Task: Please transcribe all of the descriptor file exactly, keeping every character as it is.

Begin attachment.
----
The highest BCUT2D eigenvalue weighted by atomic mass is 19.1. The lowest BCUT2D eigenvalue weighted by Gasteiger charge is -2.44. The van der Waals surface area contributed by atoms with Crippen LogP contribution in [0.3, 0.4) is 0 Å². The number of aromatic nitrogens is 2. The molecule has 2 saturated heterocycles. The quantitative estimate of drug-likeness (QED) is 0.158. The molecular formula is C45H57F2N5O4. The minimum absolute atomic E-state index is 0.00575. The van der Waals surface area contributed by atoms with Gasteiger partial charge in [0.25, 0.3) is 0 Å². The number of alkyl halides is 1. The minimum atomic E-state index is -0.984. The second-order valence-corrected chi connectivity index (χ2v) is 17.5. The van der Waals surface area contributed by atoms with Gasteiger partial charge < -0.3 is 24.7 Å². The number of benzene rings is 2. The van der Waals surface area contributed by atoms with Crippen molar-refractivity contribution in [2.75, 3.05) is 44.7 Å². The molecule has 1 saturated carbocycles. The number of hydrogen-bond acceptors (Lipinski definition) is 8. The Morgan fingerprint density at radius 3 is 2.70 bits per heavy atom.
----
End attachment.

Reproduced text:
The highest BCUT2D eigenvalue weighted by atomic mass is 19.1. The lowest BCUT2D eigenvalue weighted by Gasteiger charge is -2.44. The van der Waals surface area contributed by atoms with Crippen LogP contribution in [0.3, 0.4) is 0 Å². The number of aromatic nitrogens is 2. The molecule has 2 saturated heterocycles. The quantitative estimate of drug-likeness (QED) is 0.158. The molecular formula is C45H57F2N5O4. The minimum absolute atomic E-state index is 0.00575. The van der Waals surface area contributed by atoms with Gasteiger partial charge in [0.25, 0.3) is 0 Å². The number of alkyl halides is 1. The minimum atomic E-state index is -0.984. The second-order valence-corrected chi connectivity index (χ2v) is 17.5. The van der Waals surface area contributed by atoms with Gasteiger partial charge < -0.3 is 24.7 Å². The number of benzene rings is 2. The van der Waals surface area contributed by atoms with Crippen molar-refractivity contribution in [2.75, 3.05) is 44.7 Å². The molecule has 1 saturated carbocycles. The number of hydrogen-bond acceptors (Lipinski definition) is 8. The Morgan fingerprint density at radius 3 is 2.70 bits per heavy atom.